PCG: Do you guys think that Hearthstone is in a place now where it’s going to be difficult for any other digital CCG to challenge it? Or do you think that there’s still room for other games to enter the market?
Frodan: I play a lot of card games, just because I feel like it helps round out that experience. I think that there is a lot of room, but it’s really hard to do what Hearthstone has done, because they strike the middle perfectly in almost every category. They have a game that’s simple enough that it doesn’t turn you away from its complexity, but it’s also deep enough that if you want to pursue high levels of play, you can—contrary to Twitch chat’s opinion. And then there’s also the fact that it’s extremely watchable. The pacing is good, the art is very fun, and they have a lot of things that make it come to life like voice animations. It is lightning in a bottle in many ways. A lot of people have tried to introduce competitors, but one thing that Hearthstone really just doesn’t explore is whether or not you can be truly competitive. There’s kind of something, but the lack of support... the fact that we can’t even go back and watch a replay of a game, is actually mind blowing.
TJ: I think if a game is going to challenge Hearthstone it’s gotta be really different. They’re never going to do what Hearthstone does better. If you look at games like Duelyst, it’s got a positioning aspect. You look at games like Clash Royale, it’s got a realtime aspect. I was trying out a game called Cards and Castles—it’s a mobile game, and it sort of combines all of them. It has a kind of realtime aspect, a positioning aspect, and a collectible card game aspect.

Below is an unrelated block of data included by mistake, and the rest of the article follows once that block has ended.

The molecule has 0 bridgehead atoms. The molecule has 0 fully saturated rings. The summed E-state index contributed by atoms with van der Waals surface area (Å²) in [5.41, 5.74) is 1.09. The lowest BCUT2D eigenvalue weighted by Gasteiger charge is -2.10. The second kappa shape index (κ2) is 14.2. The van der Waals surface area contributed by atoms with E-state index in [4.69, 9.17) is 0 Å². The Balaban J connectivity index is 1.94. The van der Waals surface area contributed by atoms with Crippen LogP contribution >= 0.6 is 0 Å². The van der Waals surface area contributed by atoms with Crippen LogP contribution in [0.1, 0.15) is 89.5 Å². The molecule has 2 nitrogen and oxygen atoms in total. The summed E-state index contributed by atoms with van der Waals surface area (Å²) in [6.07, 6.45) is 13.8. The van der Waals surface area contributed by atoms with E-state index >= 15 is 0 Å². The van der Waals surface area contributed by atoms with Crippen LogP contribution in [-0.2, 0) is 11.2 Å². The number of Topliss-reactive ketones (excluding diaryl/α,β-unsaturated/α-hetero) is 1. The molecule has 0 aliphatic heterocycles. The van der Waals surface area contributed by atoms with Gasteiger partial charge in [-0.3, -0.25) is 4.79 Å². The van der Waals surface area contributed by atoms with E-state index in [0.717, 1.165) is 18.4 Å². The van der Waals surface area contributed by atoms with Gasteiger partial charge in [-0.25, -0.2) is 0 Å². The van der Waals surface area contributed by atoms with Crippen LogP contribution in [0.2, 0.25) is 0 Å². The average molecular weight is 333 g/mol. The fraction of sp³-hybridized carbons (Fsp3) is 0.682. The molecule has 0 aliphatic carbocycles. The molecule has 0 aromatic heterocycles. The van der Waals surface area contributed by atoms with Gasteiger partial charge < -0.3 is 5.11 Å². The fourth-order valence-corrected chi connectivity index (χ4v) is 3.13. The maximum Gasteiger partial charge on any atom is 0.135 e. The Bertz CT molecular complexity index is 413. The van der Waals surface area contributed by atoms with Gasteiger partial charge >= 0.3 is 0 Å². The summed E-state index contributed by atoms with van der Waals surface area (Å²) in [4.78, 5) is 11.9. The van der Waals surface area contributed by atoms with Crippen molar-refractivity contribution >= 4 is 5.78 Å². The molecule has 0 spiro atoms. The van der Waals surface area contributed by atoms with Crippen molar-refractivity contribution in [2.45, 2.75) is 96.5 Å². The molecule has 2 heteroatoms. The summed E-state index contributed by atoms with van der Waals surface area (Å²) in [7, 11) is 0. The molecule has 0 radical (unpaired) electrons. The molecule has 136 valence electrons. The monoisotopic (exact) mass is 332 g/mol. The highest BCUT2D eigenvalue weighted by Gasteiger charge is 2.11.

Gwent is a game that I think actually has potential, because Gwent is a card game that’s already been established. The actual Gwent card game had two developers at CD Projekt Red that made the entire thing within The Witcher 3, and it was wildly successful. It was a game within a game. That one has a lot of unique aspects to it, so that one maybe [could challenge Hearthstone].
PCG: TJ, you hit top 100 with a Yogg-Zoo deck. You should be competing!
TJ: I’ve tried competing, and that’s sort of what drew me to Hearthstone in the first place. I was a competitor, I’ve played League of Legends semi-competitively.
Frodan: He was on a Challenger team.
TJ: I was on a Challenger team, yeah.
PCG: You looked sad when you said that.
TJ: Yeah, it was rough times.
PCG: Dan, are you gonna try out TJ’s Yogg-Zoo?
Frodan: I will! I like playing TJ’s decks because I like to make fun of him for how bad they are.
PCG: What’s the key to making that deck work?
TJ: Well, just playing regular Zoo. Draw the good cards, don’t draw the bad cards. [laughs]
Frodan: TJ is trying to convince us that Spreading Madness and Bane of Doom and Yogg-Saron are the MVPs when I tell him that you still win because you have Flame Imp on turn 1. [laughs]
TJ: I was playing against Sjow on Ladder yesterday, and he was the first person I had played against with the deck. And I was curving out like normal Zoo and he messaged me like “I remember the days when [you] used to play wacky decks.” And I told him I have Yogg in the deck, and the next card I played was Spreading Madness. So it curves out like normal Zoo, but once I hit Legend—there’s no achievement in hitting top 100 with a deck that everybody else has hit top 100 with, so I like to play that crazy stuff.
PCG: We didn’t see much Yogg-Saron over the two days of the tournament.